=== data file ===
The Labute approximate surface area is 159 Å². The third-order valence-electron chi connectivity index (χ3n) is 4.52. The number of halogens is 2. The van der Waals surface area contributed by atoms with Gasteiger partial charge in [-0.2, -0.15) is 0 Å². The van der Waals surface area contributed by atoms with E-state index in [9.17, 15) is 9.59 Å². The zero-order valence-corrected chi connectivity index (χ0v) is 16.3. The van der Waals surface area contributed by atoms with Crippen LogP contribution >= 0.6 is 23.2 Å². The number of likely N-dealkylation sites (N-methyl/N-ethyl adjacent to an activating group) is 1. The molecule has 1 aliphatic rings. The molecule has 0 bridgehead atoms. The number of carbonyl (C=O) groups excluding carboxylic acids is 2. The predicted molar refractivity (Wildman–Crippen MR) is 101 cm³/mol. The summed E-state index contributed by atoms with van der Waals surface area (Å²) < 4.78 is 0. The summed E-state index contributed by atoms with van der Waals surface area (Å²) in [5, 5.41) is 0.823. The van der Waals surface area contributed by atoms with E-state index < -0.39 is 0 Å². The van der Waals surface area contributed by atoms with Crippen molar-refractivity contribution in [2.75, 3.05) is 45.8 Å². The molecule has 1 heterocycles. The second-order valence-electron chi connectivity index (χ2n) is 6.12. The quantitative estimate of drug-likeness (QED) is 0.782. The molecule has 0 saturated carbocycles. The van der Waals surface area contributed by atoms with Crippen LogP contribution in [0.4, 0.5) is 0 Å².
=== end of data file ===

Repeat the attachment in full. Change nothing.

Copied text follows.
The Labute approximate surface area is 159 Å². The third-order valence-electron chi connectivity index (χ3n) is 4.52. The number of halogens is 2. The van der Waals surface area contributed by atoms with Gasteiger partial charge in [-0.2, -0.15) is 0 Å². The van der Waals surface area contributed by atoms with E-state index in [9.17, 15) is 9.59 Å². The zero-order valence-corrected chi connectivity index (χ0v) is 16.3. The van der Waals surface area contributed by atoms with Crippen LogP contribution >= 0.6 is 23.2 Å². The number of likely N-dealkylation sites (N-methyl/N-ethyl adjacent to an activating group) is 1. The molecule has 1 aliphatic rings. The molecule has 0 bridgehead atoms. The number of carbonyl (C=O) groups excluding carboxylic acids is 2. The predicted molar refractivity (Wildman–Crippen MR) is 101 cm³/mol. The summed E-state index contributed by atoms with van der Waals surface area (Å²) < 4.78 is 0. The summed E-state index contributed by atoms with van der Waals surface area (Å²) in [5, 5.41) is 0.823. The van der Waals surface area contributed by atoms with E-state index < -0.39 is 0 Å². The van der Waals surface area contributed by atoms with Crippen molar-refractivity contribution in [2.75, 3.05) is 45.8 Å². The molecule has 1 heterocycles. The second-order valence-electron chi connectivity index (χ2n) is 6.12. The quantitative estimate of drug-likeness (QED) is 0.782. The molecule has 0 saturated carbocycles. The van der Waals surface area contributed by atoms with Crippen LogP contribution in [0.4, 0.5) is 0 Å².